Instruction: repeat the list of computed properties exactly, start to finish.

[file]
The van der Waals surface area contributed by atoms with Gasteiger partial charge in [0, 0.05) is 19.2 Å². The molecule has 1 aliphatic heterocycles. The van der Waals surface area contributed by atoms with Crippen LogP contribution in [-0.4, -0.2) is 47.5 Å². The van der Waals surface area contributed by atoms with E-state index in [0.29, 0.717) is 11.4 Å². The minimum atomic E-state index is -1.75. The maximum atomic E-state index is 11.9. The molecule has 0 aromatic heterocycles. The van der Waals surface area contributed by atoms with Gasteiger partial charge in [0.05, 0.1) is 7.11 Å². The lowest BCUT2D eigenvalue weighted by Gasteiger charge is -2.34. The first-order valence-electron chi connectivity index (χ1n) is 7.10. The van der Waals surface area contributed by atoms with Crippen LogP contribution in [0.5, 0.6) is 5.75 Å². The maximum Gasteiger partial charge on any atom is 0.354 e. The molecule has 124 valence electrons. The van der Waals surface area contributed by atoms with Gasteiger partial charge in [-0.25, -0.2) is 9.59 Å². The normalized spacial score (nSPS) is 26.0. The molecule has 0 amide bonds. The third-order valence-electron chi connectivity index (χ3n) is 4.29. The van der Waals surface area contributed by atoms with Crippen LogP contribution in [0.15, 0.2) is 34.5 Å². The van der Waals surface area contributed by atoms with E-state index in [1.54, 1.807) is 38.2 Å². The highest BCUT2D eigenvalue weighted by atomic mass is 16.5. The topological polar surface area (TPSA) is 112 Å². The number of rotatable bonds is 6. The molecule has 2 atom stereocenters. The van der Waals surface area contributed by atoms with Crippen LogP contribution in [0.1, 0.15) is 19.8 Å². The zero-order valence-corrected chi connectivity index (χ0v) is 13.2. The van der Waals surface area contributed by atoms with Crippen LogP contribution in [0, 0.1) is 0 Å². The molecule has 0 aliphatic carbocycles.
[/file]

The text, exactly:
The van der Waals surface area contributed by atoms with Gasteiger partial charge in [0, 0.05) is 19.2 Å². The molecule has 1 aliphatic heterocycles. The van der Waals surface area contributed by atoms with Crippen LogP contribution in [-0.4, -0.2) is 47.5 Å². The van der Waals surface area contributed by atoms with E-state index in [0.29, 0.717) is 11.4 Å². The minimum atomic E-state index is -1.75. The maximum atomic E-state index is 11.9. The molecule has 0 aromatic heterocycles. The van der Waals surface area contributed by atoms with Gasteiger partial charge in [0.05, 0.1) is 7.11 Å². The lowest BCUT2D eigenvalue weighted by Gasteiger charge is -2.34. The first-order valence-electron chi connectivity index (χ1n) is 7.10. The van der Waals surface area contributed by atoms with Crippen LogP contribution in [0.5, 0.6) is 5.75 Å². The maximum Gasteiger partial charge on any atom is 0.354 e. The molecule has 124 valence electrons. The van der Waals surface area contributed by atoms with Gasteiger partial charge in [-0.25, -0.2) is 9.59 Å². The normalized spacial score (nSPS) is 26.0. The molecule has 0 amide bonds. The third-order valence-electron chi connectivity index (χ3n) is 4.29. The van der Waals surface area contributed by atoms with Crippen LogP contribution in [0.15, 0.2) is 34.5 Å². The van der Waals surface area contributed by atoms with E-state index in [1.54, 1.807) is 38.2 Å². The highest BCUT2D eigenvalue weighted by atomic mass is 16.5. The topological polar surface area (TPSA) is 112 Å². The number of rotatable bonds is 6. The molecule has 2 atom stereocenters. The van der Waals surface area contributed by atoms with Crippen LogP contribution in [0.1, 0.15) is 19.8 Å². The zero-order valence-corrected chi connectivity index (χ0v) is 13.2. The van der Waals surface area contributed by atoms with Crippen LogP contribution in [0, 0.1) is 0 Å². The molecule has 0 aliphatic carbocycles.